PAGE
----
Download a FITS version of the image.
I now have the Mark IV all set up and programmed to scan the sky. Rube Goldberg would be proud. It is sitting there on my lab bench running the following program:
1) Home the declination axis at the southern horizon 2) Move up to 42 degrees 3) Move up 3 more degrees 4) Turn on the RA drive and note the time 5) Take an exposure 6) Transfer exposure from memory to disk 7) Go to 3) unless past 46 degrees 8) Check time and rewind the RA drive at high speed to get to starting position 9) Go to 1)
I will soon have a full disk.
The longest operation is 6) where I read out the memory and write it to disk. It takes about 100 seconds to transfer 16 Mbytes. This is QBasic at work. There will be lots of improvements for programmers to make. ;^)
This is just great fun, and what I have been working a couple of years to achieve. It is getting harder and harder to find something I have not tested. But there is a lot of stuff, and I will never be sure I have it all.
The one pain is the mystery 10 second pause that something in the system inserts between writing to the serial port and being sensitive to reading from the port. It seems to appear without reason. It is sensitive to DOS version, Windows version, and all that other good stuff.
My plan is to soon get the prototype up on the roof so that I can take and distribute sample data. Then I will send out a board or two to Chris so that he can start writing code.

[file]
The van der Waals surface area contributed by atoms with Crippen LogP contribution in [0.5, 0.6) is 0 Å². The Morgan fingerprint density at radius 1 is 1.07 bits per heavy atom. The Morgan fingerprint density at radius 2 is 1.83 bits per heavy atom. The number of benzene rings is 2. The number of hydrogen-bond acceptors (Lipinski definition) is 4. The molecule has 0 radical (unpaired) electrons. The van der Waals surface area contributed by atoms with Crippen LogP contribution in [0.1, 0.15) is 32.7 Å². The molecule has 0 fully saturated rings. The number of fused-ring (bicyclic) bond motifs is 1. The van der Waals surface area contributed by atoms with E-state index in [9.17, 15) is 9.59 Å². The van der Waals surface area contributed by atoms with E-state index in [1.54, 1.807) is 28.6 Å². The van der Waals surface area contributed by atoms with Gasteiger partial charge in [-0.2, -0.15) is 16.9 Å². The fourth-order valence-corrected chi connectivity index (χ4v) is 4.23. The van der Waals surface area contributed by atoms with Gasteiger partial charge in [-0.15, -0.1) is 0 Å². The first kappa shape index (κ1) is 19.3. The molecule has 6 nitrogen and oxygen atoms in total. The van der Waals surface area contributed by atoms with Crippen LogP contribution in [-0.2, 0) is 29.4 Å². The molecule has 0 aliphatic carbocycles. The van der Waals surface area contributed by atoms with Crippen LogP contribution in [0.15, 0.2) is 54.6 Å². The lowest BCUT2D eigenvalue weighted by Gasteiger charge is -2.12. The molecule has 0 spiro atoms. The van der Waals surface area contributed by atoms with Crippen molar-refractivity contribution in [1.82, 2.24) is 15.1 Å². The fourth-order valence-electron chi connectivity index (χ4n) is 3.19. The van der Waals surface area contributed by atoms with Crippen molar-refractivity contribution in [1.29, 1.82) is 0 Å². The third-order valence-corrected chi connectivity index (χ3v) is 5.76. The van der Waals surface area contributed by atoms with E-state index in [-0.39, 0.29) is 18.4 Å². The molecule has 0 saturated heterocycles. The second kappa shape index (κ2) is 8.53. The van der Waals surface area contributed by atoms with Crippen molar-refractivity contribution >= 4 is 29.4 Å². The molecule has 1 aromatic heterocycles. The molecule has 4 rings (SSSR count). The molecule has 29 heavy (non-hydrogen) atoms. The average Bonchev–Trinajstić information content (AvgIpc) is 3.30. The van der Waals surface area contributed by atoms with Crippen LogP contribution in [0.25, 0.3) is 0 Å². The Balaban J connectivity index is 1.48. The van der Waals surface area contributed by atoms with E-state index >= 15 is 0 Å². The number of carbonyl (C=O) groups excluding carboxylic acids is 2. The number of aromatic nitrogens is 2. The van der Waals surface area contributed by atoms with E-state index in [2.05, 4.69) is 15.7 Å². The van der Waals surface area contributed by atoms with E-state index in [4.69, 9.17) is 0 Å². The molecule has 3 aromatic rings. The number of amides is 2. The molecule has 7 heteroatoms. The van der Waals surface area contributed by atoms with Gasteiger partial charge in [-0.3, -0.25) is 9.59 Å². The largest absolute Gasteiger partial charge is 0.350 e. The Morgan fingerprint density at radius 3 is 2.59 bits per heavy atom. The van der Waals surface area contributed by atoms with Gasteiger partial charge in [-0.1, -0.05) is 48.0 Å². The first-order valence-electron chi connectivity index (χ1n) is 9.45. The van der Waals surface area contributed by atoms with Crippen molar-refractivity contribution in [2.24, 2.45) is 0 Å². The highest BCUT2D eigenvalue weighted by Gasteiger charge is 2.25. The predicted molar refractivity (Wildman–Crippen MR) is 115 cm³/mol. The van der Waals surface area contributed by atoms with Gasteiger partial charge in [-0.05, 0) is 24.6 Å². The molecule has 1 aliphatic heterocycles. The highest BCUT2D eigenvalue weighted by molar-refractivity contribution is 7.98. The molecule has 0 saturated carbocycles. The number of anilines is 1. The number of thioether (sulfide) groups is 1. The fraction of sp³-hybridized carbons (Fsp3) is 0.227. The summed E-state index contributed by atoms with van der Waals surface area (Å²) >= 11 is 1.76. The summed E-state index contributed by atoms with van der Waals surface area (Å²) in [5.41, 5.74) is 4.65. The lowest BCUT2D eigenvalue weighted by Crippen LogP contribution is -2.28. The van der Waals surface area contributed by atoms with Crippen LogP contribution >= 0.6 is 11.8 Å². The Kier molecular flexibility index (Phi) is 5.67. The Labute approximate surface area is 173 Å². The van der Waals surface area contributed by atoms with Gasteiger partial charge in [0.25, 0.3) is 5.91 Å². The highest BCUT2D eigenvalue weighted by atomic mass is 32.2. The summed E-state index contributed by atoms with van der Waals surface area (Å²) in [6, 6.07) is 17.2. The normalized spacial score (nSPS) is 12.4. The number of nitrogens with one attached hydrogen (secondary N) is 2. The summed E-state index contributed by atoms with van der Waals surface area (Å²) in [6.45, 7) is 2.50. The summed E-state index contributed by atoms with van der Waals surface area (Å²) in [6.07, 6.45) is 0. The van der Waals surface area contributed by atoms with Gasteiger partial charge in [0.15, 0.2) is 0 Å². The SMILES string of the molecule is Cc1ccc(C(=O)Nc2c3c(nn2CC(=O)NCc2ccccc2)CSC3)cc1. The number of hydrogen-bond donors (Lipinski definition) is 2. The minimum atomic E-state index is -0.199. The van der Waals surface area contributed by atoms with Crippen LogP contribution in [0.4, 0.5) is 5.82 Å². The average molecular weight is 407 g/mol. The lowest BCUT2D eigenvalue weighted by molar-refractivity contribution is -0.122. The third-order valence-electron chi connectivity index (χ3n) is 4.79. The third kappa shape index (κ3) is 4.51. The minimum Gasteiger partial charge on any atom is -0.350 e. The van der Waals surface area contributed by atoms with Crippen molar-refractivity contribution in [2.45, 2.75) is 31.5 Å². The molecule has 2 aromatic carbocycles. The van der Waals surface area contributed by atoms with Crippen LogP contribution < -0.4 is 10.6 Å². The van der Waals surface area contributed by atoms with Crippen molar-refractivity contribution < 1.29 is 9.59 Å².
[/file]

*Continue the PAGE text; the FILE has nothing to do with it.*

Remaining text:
Once that is done, I will hope for bad weather so that I am not tempted to stay up all night taking data. Then the production line will run.
The Mark IV is taking pictures. I came home from a dinner party to see clear skies. So I turned everything on and it is now 2:30 AM and I am ready to quit. Besides, I am about to be staring at the moon.
I got a rough focus on both cameras. One (I) will have to be adjusted as I cannot quite get it to focus with my limit setting. At first the stars looks like little birds. Gulls with their wings pointing N-S. A few attemps at rotation of the whole mess narrowed down the spot size. Lots to do, but mostly everything works. There are the usual funny things to be investigated. I also need another clear night to get the focus right.
It is a good sign that the entire evening was spent taking measurements. i.e. nothing broke! And the first night of operation too.
Well, the Mark IV vibrates in RA due to the pulsed drive of the stepping motor. I have done what I can with the magic gunk, and there is still too much vibration. I see two ways to proceed.
I lean towards 2). The system is plenty good to take engineering data. Possibly even some real measurements. For a typical star see the attached IStar.FTS.
Editor's Note: click on image to download FITS file. MWR
In this image, North is to the left and West is up. The N-S is smeared out because I do not yet have a good north alignment. E-W (Up-Down in the image) is smeared out from the vibration. I suspect in the summer it will be better when the rubber is warm. I am tempted to put a heater on the rubber coupling to see what it does.
My present plan is to switch to a synchronous motor for the RA drive. This would get away from the 8/1 rewind to forward speed problem as I would expect to be able to drive a synchronous motor faster. This will take an additional electronics card and testing, and ... and would take a few months.
So should I continue the production line, get the Mark IVs into the field, and then work on a fix, or should I stop now and work till it is fixed?
I would particularly like to hear from all who are due to get a system.
Meanwhile, I will spend a few days working on other schemes. Giant dash pots come to mind. Something to take energy out of the system. It will be hard as there is a big mass on the RA axis and it is only moving of order 0.004" peak to peak. Sigh!